Pakistan on Thursday said India's Prime Minister Narendra Modi crossed the "red line" by talking about Balochistan and asserted that it will "forcefully" raise the Kashmir issue at the UN General Assembly session next month.
"The Prime Minister strongly pleaded the case of Kashmir during General Assembly session last year and we will again forcefully raise the issue," Foreign Office Spokesperson Nafees Zakaria said.
Zakaria, in his weekly news briefing here, also took strong exception to the remarks by Prime Minister Modi on Balochistan. Prime Minister Modi had brought up Pakistani atrocities on people of Balochistan and PaK in his I-Day speech. "It is the violation of the UN Charter. He (Modi) crossed the red line by talking about Balochistan," Zakaria said.
He said India was involved in subversive activities in Balochistan and Karachi. Zakaria also claimed that India was referring to Balochistan to cover up its human rights violations in Kashmir.
Zakaria said Prime Minister Sharif will lead the official delegation at the General Assembly session. He said the UN Secretary General and most of the UN members had already been informed about the "precarious situation" in Kashmir. Zakaria said the UN and international community should remind India that it must fulfil its commitment to give the right of self-determination to the people of Jammu and Kashmir as per Security Council resolutions.
He said the issue was still outstanding on the Security Council agenda for more than six decades. "Pakistan strongly condemns the continuing use of force by India and violation of human rights. The brutal use of force has killed at least 80 people and at least 100 have been blinded by use of pellet guns," Zakaria alleged.
He said the international community and human rights organisations should call upon India to stop use of "brute force" in Kashmir. Asked about Indian taking action against Amnesty International, he said it showed how India was treating the issue of human rights in Kashmir.
Zakaria said Pakistan had proposed to India to hold talks on Kashmir. However, he refused to confirm if India had responded to the proposal. When asked about any conditions India had put before them for starting dialogue, the spokesman said Pakistan proposed that Kashmir should be the focus of the talks.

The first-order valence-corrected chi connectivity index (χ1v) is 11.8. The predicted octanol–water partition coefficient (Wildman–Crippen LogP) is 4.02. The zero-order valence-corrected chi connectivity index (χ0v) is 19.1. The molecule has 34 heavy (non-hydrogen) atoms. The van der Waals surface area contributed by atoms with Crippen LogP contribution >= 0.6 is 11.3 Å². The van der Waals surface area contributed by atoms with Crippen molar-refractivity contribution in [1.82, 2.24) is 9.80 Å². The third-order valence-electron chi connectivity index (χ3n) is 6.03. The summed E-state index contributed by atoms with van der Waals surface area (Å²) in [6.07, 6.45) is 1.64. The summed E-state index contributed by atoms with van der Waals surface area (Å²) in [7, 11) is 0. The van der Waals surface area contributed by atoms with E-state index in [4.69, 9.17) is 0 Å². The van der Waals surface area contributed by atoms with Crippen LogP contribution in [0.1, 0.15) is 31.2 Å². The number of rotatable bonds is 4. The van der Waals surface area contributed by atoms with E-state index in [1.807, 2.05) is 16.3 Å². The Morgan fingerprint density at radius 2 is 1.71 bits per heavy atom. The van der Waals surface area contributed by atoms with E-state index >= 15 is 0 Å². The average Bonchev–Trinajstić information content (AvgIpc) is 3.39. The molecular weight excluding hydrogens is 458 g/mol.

Zakaria also claimed that the China-Pakistan Economic Corridor (CPEC) was aimed at economic development of not only Pakistan and China but the entire region. He said India's objection to such a beneficial economic project was beyond comprehension.
Zakaria said Pakistan had invited finance ministers of SAARC countries for the next week meeting but so far was waiting for confirmation on Arun Jaitley's participation.
Meanwhile, Balochistan Chief Minister Nawab Sanaullah Zehri on Thursday dismissed Modi's assertion that people of Balochistan had thanked him.
Zehri, who belongs to ruling Pakistan Muslim League-Nawaz, while addressing a gathering in provincial capital Quetta, said, "We condemn Narendra Modi's statement on Balochistan. No one in Balochistan supported his statement."
Zehri said there was no comparison between the "struggle for liberation" in Kashmir and the Balochistan insurgency.
Zehri accused India of supporting militancy in Balochistan and said already the network of "Indian spy Kulbhushan Jadhav" has been smashed.
"The Indian government fully supports the ongoing insurgency in Balochistan," Zehri alleged.
Zehri's remarks come days after a video showing exiled Baloch leader Brahamdagh Bugti appreciating Modi's speech.
Zehri alleged that "India-sponsored" Brahamdagh Bugti and others were committing terror acts in the province.
"My claims were proven when Brahamdagh Bugti praised Modi. I don't think Brahamdagh should have done that," Zehri said.
"Our so-called nationalists who say they want independence for Balochistan — do you want independence only to become slaves to Hindus?" he asked.
Zehri challenged Bugti to bring 50 people on streets in support of his campaign.
"Balochistan is part of Pakistan and is run by a democratically elected government," the PML-N lawmaker said.
"The Pakistan Army is ours and we will not tolerate any Indian interference in our internal matters. Our fathers and forefathers made the choice to become part of this Islamic Republic of Pakistan," he said.
Meanwhile, Dawn News, in an editorial, said Prime Minister Modi's remarks on I-Day have not helped matters on the bilateral front, or in addressing the unrest in Kashmir.
"Hence, in the midst of all this, Pakistan's call for dialogue makes eminent sense — in fact, this can be an opportunity to revive the Pak-India dialogue process," it said.